My cousin Theresa recently brought an intriguing story to my attention about my ancestor, Ann Burns (later Byron). I had already known that she was at one time Ralph Walso Emerson’s cook and had been an important member of the Irish Catholic community in Concord, Mass. What I had not known was that, during her passage from Ireland to America, she had been briefly the captive of a Confederate privateer!
In the early summer of 1863, a Confederate naval officer named Lt. Charles W. “Savvy” Read was conducting an audacious raiding mission in the waters south of Nova Scotia. Before he was apprehended, Read would seize or destroy twenty-two U.S. vessels. Not for nothing was he latter dubbed “the Seawolf of the Confederacy.” Among the ships Read captured at this time was the Shatemuc, a clipper ship making its maiden voyage across the Atlantic with hundreds of Irish immigrants, among whom was my grandmother’s grandmother, Ann Burns, then eighteen years old.
According to an article published later in the naval magazine, The Rudder, Read’s ship, CSS Tacony, had had a close encounter with a Federal gunboat on the evening of June 23, 1863, about 150 miles east of Portsmouth, NH. As the article goes on,
“Next morning, in 43° 10′ N., 67° 43′ W., the weather still being thick, with occasional lifting of the fog, a ship was sighted, and on coming up was boarded. She proved to be the Shatemuc, Liverpool for Boston, with 350 immigrants and cargo. Lieutenant Read took charge of her, and remained aboard all day, the Tacony standing by. The Shatemuc carried iron plates (probably for gunboats), and Lieutenant Read for this reason wished to destroy her, if he could secure vessels to take her passengers. None appearing, he bonded the ship for $150,000, and toward night left her.”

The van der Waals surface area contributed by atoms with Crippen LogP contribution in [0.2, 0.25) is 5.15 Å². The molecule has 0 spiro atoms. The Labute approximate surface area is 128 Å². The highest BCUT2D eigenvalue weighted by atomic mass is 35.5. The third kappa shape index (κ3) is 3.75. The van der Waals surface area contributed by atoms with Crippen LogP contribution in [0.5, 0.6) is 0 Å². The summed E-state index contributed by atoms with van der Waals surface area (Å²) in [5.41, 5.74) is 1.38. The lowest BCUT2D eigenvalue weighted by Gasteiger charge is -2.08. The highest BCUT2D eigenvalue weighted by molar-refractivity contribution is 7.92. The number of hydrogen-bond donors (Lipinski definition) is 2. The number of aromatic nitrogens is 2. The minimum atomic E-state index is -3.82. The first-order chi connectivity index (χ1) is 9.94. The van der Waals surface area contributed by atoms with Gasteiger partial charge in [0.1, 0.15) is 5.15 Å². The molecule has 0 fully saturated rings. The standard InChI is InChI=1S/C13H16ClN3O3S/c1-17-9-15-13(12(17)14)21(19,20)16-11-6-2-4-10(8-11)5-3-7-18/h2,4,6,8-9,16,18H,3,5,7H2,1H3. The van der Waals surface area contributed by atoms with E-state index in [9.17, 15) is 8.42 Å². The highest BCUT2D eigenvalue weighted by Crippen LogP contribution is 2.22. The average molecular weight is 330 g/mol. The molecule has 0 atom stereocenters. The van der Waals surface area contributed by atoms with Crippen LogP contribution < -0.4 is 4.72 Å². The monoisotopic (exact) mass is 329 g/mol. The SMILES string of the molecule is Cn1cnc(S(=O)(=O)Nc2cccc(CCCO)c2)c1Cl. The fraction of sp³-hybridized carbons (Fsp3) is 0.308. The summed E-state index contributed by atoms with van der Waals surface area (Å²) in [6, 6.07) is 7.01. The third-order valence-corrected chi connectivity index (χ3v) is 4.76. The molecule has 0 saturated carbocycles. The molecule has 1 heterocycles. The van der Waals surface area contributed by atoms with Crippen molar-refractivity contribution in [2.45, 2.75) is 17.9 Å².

Later that day, Read captured a schooner named the Archer, to which he decided to shift command, and set fire to the Tacony. Hence, while the Union navy continued to search for the rebel ship on the open sea, Read was able to slip past them to enter Portland Harbor. Nobody there suspected that the fishing vessel was in fact now a Confederate raider, and Read took advantage of the situation to steal a US cutter called the Caleb Cushing. By the time the authorities had figured out what was going on, the Cushing and Archer were well on their way out to sea.
A swift fleet of Union ships soon gave chase and the incident that followed has been called “The Battle of Portland Harbor,” one of the northernmost encounters of the Civil War. “Savvy” Read was captured and brought back to Maine, but was soon transferred for safekeeping to Fort Warren, on George’s Island in Boston Harbor. Perhaps it is worth pointing out that, only a few short days beforehand, the Shatemuc had arrived in Boston with its hundreds of Irish immigrants, Ann Burns one among them.
Postscript. According to the passenger manifest record in the Massachusetts Secretary of State’s office, Ann Burns arrived to Boston on July 23, 1863.
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